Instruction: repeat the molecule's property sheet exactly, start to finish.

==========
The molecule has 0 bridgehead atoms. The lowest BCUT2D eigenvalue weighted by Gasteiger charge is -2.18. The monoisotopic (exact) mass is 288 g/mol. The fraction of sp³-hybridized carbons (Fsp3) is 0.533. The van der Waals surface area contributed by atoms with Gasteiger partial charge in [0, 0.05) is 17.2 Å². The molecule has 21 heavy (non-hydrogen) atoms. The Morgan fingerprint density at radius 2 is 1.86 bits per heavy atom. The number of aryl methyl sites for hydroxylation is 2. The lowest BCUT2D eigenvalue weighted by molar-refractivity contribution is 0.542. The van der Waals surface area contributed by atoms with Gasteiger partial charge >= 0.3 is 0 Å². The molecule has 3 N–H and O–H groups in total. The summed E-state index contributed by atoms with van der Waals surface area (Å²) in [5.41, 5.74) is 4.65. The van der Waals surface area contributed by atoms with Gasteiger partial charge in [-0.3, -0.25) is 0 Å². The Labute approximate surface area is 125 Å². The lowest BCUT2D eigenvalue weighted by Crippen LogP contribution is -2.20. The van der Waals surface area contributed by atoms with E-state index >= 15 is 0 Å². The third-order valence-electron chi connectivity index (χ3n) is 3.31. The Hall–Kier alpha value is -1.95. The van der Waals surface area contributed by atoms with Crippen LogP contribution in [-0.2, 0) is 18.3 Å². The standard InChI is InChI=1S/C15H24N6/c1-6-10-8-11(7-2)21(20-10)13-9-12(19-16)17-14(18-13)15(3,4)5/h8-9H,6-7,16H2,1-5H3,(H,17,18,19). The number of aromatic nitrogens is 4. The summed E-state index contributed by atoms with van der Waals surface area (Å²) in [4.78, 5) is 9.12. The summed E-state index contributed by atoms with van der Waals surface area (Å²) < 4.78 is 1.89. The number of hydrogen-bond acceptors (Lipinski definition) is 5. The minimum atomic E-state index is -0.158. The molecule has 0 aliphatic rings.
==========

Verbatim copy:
The molecule has 0 bridgehead atoms. The lowest BCUT2D eigenvalue weighted by Gasteiger charge is -2.18. The monoisotopic (exact) mass is 288 g/mol. The fraction of sp³-hybridized carbons (Fsp3) is 0.533. The van der Waals surface area contributed by atoms with Gasteiger partial charge in [0, 0.05) is 17.2 Å². The molecule has 21 heavy (non-hydrogen) atoms. The Morgan fingerprint density at radius 2 is 1.86 bits per heavy atom. The number of aryl methyl sites for hydroxylation is 2. The lowest BCUT2D eigenvalue weighted by molar-refractivity contribution is 0.542. The van der Waals surface area contributed by atoms with Gasteiger partial charge >= 0.3 is 0 Å². The molecule has 3 N–H and O–H groups in total. The summed E-state index contributed by atoms with van der Waals surface area (Å²) in [5.41, 5.74) is 4.65. The van der Waals surface area contributed by atoms with Gasteiger partial charge in [-0.3, -0.25) is 0 Å². The Labute approximate surface area is 125 Å². The lowest BCUT2D eigenvalue weighted by Crippen LogP contribution is -2.20. The van der Waals surface area contributed by atoms with E-state index >= 15 is 0 Å². The third-order valence-electron chi connectivity index (χ3n) is 3.31. The Hall–Kier alpha value is -1.95. The van der Waals surface area contributed by atoms with Crippen LogP contribution in [-0.2, 0) is 18.3 Å². The standard InChI is InChI=1S/C15H24N6/c1-6-10-8-11(7-2)21(20-10)13-9-12(19-16)17-14(18-13)15(3,4)5/h8-9H,6-7,16H2,1-5H3,(H,17,18,19). The number of aromatic nitrogens is 4. The summed E-state index contributed by atoms with van der Waals surface area (Å²) in [4.78, 5) is 9.12. The summed E-state index contributed by atoms with van der Waals surface area (Å²) < 4.78 is 1.89. The number of hydrogen-bond acceptors (Lipinski definition) is 5. The minimum atomic E-state index is -0.158. The molecule has 0 aliphatic rings.